Also known as Subbie, he was one of the best-thoroughbred stayers in Australia during the 1990s. He was euthanized after developing heart complications. The death of Subzero was confirmed by Bruce Clark, one of the most prominent racing figures in the world.

Subzero died two months after his great long-term career mate Graham Salisbury passed on after a long battle with cancer in June. The two mates paraded horseracing to different generations with frequent visits to nursing homes and schools. Additionally, they were one of the horseracing great ambassadors in Australia.

If you love horseracing and gambling, then this must be sad news for you since you have lost one of the figures that you would place wagers on. However, there is no need to worry since Sportsbet still has many horseracing options for you to select from when it comes to betting.

How Legendary Race Horse Subzero Died

Subzero died at the age of 32 at the Bendigo Equine Hospital. He died after battling ill health for a few days. After his death, Giles Thompson, the RV chief executive, said that it was another sad day for all individuals within the Victorian horseracing industry as well as sports fans. Subzero’s contribution to the sport both on and off the racing track was incredible, and will forever be grateful to a horse that touched the hearts of everyday Australians and fans, he added.

Many young individuals have grownup having had the opportunity to meet and pat only one horse, which was Subzero. From the elderly to schoolchildren and Hollywood A-listers to those battling ill health, Graham and Subzero did plenty to provide them with joy while at the same time promoting the thoroughbred racing sport.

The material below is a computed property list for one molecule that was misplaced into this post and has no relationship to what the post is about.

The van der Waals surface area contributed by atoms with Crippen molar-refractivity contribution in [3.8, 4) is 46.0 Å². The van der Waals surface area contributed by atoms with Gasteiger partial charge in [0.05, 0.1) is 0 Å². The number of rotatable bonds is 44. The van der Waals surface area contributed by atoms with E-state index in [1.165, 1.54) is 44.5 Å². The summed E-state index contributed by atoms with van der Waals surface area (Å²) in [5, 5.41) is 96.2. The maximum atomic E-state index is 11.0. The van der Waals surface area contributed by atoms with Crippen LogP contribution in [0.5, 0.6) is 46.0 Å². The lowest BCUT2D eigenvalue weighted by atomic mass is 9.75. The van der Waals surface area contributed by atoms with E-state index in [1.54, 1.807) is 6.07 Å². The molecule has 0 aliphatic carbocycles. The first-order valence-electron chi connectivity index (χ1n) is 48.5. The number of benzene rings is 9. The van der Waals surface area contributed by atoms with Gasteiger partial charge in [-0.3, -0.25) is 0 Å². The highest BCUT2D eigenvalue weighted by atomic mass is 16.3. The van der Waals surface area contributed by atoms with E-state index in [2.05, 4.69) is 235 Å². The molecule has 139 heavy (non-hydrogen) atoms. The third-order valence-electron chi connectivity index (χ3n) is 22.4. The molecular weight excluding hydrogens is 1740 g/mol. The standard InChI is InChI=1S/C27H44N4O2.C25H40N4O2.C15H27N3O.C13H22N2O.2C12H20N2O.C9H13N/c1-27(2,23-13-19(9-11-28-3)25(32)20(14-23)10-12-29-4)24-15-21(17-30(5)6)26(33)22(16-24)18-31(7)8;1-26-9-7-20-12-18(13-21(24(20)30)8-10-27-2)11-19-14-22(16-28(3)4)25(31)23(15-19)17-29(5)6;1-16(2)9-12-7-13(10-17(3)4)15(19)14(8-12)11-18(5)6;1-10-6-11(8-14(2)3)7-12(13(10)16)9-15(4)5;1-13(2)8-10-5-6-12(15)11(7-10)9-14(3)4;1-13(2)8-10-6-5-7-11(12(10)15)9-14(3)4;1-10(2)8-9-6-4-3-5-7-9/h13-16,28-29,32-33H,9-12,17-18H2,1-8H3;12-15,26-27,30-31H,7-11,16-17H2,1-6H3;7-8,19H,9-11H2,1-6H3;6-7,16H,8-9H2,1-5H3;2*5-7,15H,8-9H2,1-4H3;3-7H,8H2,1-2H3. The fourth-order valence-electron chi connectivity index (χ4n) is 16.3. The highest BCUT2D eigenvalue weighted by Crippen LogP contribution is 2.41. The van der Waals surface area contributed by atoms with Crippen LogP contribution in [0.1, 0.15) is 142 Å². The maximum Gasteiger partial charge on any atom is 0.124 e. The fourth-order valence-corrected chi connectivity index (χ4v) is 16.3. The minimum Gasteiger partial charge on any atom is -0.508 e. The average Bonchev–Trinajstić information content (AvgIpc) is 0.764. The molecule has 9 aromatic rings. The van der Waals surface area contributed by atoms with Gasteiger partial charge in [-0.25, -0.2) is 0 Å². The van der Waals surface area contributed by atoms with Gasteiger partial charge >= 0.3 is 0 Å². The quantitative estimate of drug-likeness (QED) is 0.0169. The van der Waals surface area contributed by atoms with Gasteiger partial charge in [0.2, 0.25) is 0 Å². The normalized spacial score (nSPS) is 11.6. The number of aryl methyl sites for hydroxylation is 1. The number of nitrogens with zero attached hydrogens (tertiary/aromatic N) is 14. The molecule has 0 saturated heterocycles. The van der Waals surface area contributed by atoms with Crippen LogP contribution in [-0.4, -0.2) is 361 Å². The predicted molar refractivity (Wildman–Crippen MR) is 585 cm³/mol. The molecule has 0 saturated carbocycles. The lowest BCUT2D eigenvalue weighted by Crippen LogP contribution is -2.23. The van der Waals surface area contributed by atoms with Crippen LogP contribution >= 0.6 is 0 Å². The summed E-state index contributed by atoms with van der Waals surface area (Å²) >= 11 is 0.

Race Horse Subzero Achievements before the Death

On the track, Subzero performed excellently. He won six races from a total of 48 starts. Aside from his Melbourne Cup victory in 1992, his other major wins included the Adelaide Cup in 1992 and South Australia Derby in the same year. Aside from the racing career, Subbie was also the Course horse clerk until 2008 when he retired from those duties.


Subzero’s name will always be remembered by many horseracing fans and Australians at large. Until now, there is no better example of love and friendship between a horse and man than Subzero and Graham Salisbury. 

The two together brought love and friendship to many individuals ranging from racing fans and sports bettors of all ages to the general public across the world. Sadly, the horseracing industry has lost one of the key figures a few months after another sad news of Graham.

Tuesday 1 September 2020

Cheltenham Festival - Coral Cup

The Coral Cup brings together of four years and older to compete over a distance of two miles and five furlongs (4225 m) on the second day of the Cheltenham Festival. The competitors clear ten hurdles on the way to the finish line of this grade 3 race. Handicaps are applied to balance competition.